Publishing Perspectives has a good round-up piece about the Justice Department’s suit against the proposed merger of Simon & Schuster with Penguin Random House. The claim is not the usual anti-monopoly case that the merger will be bad for book customers — the claim in this case is that the merger will, by reducing the number of bidders, reduce the amounts paid to authors for their books when they are subject to rights auctions. Now of course, not all (not even many) books are “sold” by an auction, and the Justice Department seems to be riding bravely to the defense of the richest 1% of authors. PRH have asserted that they will continue to allow their individual imprints to bid against one another. They do this now, and say they’ll allow S&S imprints the same freedom.

Am I just being naïve when I object to this lawsuit on the basis that an advance is not a normal purchase? It’s an “advance against royalties“. If best-selling author A “sells” their book for an advance of $1,000,000 but their book ends up selling 2 million copies with a royalty of $2, the publisher will be happy to pay them another $3 million. In what way has this author been harmed by agreeing to an advance of a mere $1 million? Well, time is money, so there’s a little bit of interest loss, but the lawsuit seems to be based upon the misconception that if the publisher pays an advance of $1 million, that’s all the money the author’s going to get out of them. This is obvious nonsense. Maybe there are a significant number of book signings at auction which do result in guaranteed cash payments, not advances tied to royalties at all — this is not something about which I have any knowledge. Though we may have to accept that such a deal could be made, we couldn’t call it an advance.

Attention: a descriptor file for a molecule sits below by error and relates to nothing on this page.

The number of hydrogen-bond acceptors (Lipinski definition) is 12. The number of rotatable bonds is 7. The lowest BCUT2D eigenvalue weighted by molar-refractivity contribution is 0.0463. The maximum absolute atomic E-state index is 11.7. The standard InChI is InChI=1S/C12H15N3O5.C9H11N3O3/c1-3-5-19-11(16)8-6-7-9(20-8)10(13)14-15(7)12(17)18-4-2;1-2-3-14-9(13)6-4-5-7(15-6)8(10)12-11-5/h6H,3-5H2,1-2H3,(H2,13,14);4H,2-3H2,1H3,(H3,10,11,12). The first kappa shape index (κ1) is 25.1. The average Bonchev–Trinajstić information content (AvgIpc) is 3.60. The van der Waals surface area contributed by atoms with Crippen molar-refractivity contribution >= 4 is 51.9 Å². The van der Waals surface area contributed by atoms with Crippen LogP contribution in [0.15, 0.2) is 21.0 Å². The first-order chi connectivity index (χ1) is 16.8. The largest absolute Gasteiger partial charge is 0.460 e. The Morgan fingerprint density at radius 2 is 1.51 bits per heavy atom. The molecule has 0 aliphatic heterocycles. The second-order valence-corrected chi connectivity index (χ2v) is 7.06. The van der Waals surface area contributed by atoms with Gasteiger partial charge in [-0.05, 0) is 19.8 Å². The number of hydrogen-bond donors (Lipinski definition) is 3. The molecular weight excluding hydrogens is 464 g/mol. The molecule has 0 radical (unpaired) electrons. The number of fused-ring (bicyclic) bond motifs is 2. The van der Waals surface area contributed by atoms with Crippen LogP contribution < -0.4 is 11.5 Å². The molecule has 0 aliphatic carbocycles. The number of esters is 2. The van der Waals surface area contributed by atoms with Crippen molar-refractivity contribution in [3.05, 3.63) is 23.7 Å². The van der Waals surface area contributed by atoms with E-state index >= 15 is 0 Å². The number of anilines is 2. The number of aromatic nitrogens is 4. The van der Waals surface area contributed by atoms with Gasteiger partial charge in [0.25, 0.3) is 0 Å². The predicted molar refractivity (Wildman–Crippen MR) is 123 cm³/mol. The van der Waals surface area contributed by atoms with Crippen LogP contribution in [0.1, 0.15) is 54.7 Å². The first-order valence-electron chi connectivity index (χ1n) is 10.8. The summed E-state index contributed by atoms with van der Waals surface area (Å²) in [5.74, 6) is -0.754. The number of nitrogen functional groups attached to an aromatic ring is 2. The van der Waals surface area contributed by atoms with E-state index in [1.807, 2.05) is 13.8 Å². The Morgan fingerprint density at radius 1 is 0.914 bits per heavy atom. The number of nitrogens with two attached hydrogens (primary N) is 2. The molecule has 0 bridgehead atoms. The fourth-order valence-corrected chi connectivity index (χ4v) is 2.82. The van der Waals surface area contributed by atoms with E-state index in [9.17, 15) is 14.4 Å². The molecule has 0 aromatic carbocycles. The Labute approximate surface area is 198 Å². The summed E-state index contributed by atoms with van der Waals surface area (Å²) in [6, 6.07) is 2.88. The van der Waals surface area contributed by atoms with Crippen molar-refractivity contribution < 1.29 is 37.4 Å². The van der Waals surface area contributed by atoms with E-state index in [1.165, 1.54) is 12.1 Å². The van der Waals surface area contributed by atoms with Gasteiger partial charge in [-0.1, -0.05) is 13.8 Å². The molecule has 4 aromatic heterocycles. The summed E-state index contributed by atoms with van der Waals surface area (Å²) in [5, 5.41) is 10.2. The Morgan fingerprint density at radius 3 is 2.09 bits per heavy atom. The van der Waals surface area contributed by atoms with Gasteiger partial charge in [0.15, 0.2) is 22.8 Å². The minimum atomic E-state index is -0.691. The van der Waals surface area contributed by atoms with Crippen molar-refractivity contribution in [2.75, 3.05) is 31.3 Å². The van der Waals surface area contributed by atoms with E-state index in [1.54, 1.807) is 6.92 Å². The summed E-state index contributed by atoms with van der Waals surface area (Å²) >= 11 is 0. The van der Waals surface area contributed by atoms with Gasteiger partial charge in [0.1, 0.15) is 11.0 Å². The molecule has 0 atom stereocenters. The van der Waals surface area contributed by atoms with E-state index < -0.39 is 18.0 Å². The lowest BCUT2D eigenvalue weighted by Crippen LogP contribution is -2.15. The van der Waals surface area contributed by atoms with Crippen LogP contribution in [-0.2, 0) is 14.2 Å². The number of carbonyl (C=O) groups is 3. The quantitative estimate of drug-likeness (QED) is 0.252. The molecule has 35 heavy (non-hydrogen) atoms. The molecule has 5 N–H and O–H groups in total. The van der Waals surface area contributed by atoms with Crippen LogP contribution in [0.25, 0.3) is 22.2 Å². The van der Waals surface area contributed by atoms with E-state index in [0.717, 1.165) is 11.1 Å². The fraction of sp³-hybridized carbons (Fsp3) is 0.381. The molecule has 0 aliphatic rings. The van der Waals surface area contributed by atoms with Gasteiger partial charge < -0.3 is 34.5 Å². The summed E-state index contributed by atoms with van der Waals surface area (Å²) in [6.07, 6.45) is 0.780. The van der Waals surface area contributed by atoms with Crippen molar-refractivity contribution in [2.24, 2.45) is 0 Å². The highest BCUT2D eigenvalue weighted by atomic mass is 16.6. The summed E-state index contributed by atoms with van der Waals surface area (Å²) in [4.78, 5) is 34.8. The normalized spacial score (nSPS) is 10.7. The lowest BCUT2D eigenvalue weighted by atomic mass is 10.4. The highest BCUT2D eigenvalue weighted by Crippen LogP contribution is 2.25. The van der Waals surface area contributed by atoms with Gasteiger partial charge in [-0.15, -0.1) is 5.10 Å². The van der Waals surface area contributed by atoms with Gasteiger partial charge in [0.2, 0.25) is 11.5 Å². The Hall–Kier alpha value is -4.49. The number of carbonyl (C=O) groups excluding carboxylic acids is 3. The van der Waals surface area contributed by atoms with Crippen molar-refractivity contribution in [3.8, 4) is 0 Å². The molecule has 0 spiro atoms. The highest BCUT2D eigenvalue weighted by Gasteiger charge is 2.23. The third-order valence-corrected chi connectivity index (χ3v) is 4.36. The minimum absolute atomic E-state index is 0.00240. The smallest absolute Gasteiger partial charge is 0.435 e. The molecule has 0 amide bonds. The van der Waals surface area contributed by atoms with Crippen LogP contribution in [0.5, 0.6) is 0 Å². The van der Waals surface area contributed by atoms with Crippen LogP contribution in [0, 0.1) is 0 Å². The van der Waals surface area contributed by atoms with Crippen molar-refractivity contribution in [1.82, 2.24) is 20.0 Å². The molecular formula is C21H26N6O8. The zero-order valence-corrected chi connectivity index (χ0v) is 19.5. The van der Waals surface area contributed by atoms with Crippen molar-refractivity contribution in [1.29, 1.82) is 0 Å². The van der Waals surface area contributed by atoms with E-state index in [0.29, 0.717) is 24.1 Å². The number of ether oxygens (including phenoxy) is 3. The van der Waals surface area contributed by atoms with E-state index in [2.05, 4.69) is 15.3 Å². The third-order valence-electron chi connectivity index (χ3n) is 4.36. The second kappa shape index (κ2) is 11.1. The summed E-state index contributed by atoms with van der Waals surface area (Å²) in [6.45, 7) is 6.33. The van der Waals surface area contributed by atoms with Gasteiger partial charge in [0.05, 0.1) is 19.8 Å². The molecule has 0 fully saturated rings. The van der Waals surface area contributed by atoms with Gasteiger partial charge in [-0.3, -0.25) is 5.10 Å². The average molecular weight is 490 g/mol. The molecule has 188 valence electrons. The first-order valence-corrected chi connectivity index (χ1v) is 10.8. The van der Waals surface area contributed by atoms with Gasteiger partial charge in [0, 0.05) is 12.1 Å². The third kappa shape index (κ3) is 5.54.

Still Stephen King testified yesterday. I guess he’d know. Shelf Awareness‘s report makes it seem that his testimony didn’t really focus on the auction process at all. “I came because I think that consolidation is bad for competition” — an attitude many of us can share without any reference to the earnings of authors. “It becomes tougher and tougher for writers to find money to live on,” he said. On the subject PRH’s promise to allow S&S to bid against PRH imprints, he opined “You might as well say you are going to have a husband and wife bidding against each other for a house. It’s a little bit ridiculous.” But of course it’s not like that at all, is it? Unless they are in divorce proceedings a husband and wife are not in competition: heads of imprints and divisions within a large corporation most certainly are.